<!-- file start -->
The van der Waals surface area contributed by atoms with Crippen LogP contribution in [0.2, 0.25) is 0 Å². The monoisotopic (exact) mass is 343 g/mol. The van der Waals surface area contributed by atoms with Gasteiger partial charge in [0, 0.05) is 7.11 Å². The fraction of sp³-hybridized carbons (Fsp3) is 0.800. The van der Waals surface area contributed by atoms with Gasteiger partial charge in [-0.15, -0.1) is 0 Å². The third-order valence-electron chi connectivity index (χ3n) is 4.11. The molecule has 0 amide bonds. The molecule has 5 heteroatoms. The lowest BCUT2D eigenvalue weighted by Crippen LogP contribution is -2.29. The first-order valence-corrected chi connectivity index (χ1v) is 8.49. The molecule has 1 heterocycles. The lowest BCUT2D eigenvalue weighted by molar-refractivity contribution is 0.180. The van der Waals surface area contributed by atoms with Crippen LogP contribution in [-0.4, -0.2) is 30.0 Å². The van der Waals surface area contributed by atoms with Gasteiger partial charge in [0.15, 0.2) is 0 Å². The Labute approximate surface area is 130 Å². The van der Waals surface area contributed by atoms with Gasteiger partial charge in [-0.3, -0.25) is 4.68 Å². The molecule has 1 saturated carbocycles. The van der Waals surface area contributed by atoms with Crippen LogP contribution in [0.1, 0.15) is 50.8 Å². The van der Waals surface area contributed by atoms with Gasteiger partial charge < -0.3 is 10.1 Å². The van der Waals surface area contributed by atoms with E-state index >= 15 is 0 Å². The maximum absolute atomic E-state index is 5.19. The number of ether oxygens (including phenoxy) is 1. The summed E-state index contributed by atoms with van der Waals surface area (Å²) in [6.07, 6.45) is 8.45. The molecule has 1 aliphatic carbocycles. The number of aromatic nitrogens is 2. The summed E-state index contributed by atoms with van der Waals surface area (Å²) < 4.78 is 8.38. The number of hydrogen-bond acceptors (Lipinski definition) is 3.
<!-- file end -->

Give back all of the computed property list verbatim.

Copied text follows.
The van der Waals surface area contributed by atoms with Crippen LogP contribution in [0.2, 0.25) is 0 Å². The monoisotopic (exact) mass is 343 g/mol. The van der Waals surface area contributed by atoms with Gasteiger partial charge in [0, 0.05) is 7.11 Å². The fraction of sp³-hybridized carbons (Fsp3) is 0.800. The van der Waals surface area contributed by atoms with Gasteiger partial charge in [-0.15, -0.1) is 0 Å². The third-order valence-electron chi connectivity index (χ3n) is 4.11. The molecule has 0 amide bonds. The molecule has 5 heteroatoms. The lowest BCUT2D eigenvalue weighted by Crippen LogP contribution is -2.29. The first-order valence-corrected chi connectivity index (χ1v) is 8.49. The molecule has 1 heterocycles. The lowest BCUT2D eigenvalue weighted by molar-refractivity contribution is 0.180. The van der Waals surface area contributed by atoms with Crippen LogP contribution in [-0.4, -0.2) is 30.0 Å². The van der Waals surface area contributed by atoms with Gasteiger partial charge in [0.15, 0.2) is 0 Å². The Labute approximate surface area is 130 Å². The van der Waals surface area contributed by atoms with Gasteiger partial charge in [-0.3, -0.25) is 4.68 Å². The molecule has 1 saturated carbocycles. The van der Waals surface area contributed by atoms with Crippen LogP contribution in [0.1, 0.15) is 50.8 Å². The van der Waals surface area contributed by atoms with Gasteiger partial charge < -0.3 is 10.1 Å². The van der Waals surface area contributed by atoms with E-state index >= 15 is 0 Å². The maximum absolute atomic E-state index is 5.19. The number of ether oxygens (including phenoxy) is 1. The summed E-state index contributed by atoms with van der Waals surface area (Å²) in [6.07, 6.45) is 8.45. The molecule has 1 aliphatic carbocycles. The number of aromatic nitrogens is 2. The summed E-state index contributed by atoms with van der Waals surface area (Å²) < 4.78 is 8.38. The number of hydrogen-bond acceptors (Lipinski definition) is 3.